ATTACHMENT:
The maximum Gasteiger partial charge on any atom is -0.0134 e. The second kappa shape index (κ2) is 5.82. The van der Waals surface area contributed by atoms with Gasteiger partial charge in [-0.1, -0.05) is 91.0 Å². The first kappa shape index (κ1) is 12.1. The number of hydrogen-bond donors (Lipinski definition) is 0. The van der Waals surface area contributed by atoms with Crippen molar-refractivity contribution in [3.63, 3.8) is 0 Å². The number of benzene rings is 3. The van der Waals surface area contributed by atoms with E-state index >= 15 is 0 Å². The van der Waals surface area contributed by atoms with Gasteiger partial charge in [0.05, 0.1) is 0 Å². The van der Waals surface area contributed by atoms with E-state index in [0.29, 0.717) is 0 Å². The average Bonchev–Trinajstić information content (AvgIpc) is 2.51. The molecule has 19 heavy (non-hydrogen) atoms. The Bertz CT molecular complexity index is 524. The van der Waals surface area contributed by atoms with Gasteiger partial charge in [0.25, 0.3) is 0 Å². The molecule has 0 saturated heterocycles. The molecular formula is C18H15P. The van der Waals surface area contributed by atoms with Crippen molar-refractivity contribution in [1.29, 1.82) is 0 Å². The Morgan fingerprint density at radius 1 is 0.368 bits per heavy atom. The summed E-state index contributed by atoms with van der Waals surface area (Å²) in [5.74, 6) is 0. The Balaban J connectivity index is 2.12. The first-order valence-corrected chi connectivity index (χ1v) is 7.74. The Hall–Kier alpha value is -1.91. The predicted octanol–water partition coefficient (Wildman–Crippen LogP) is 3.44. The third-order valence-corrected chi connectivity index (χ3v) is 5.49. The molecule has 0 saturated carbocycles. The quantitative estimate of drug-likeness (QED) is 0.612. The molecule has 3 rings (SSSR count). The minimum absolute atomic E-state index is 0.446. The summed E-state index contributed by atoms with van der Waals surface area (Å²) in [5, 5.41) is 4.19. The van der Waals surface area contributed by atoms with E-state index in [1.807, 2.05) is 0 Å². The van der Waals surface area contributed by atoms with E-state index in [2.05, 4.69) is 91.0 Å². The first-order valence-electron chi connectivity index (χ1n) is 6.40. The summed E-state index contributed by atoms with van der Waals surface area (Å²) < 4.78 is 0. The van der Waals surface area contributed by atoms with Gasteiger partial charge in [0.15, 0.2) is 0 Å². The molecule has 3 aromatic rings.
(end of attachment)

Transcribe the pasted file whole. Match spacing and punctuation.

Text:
The maximum Gasteiger partial charge on any atom is -0.0134 e. The second kappa shape index (κ2) is 5.82. The van der Waals surface area contributed by atoms with Gasteiger partial charge in [-0.1, -0.05) is 91.0 Å². The first kappa shape index (κ1) is 12.1. The number of hydrogen-bond donors (Lipinski definition) is 0. The van der Waals surface area contributed by atoms with Crippen molar-refractivity contribution in [3.63, 3.8) is 0 Å². The number of benzene rings is 3. The van der Waals surface area contributed by atoms with E-state index >= 15 is 0 Å². The van der Waals surface area contributed by atoms with Gasteiger partial charge in [0.05, 0.1) is 0 Å². The van der Waals surface area contributed by atoms with E-state index in [0.29, 0.717) is 0 Å². The average Bonchev–Trinajstić information content (AvgIpc) is 2.51. The molecule has 19 heavy (non-hydrogen) atoms. The Bertz CT molecular complexity index is 524. The van der Waals surface area contributed by atoms with Gasteiger partial charge in [0.25, 0.3) is 0 Å². The molecule has 0 saturated heterocycles. The molecular formula is C18H15P. The van der Waals surface area contributed by atoms with Crippen molar-refractivity contribution in [1.29, 1.82) is 0 Å². The Morgan fingerprint density at radius 1 is 0.368 bits per heavy atom. The summed E-state index contributed by atoms with van der Waals surface area (Å²) in [5.74, 6) is 0. The Balaban J connectivity index is 2.12. The first-order valence-corrected chi connectivity index (χ1v) is 7.74. The Hall–Kier alpha value is -1.91. The predicted octanol–water partition coefficient (Wildman–Crippen LogP) is 3.44. The third-order valence-corrected chi connectivity index (χ3v) is 5.49. The molecule has 0 saturated carbocycles. The quantitative estimate of drug-likeness (QED) is 0.612. The molecule has 3 rings (SSSR count). The minimum absolute atomic E-state index is 0.446. The summed E-state index contributed by atoms with van der Waals surface area (Å²) in [5, 5.41) is 4.19. The van der Waals surface area contributed by atoms with E-state index in [1.807, 2.05) is 0 Å². The van der Waals surface area contributed by atoms with E-state index in [2.05, 4.69) is 91.0 Å². The first-order valence-electron chi connectivity index (χ1n) is 6.40. The summed E-state index contributed by atoms with van der Waals surface area (Å²) < 4.78 is 0. The van der Waals surface area contributed by atoms with Gasteiger partial charge in [0.15, 0.2) is 0 Å². The molecule has 3 aromatic rings.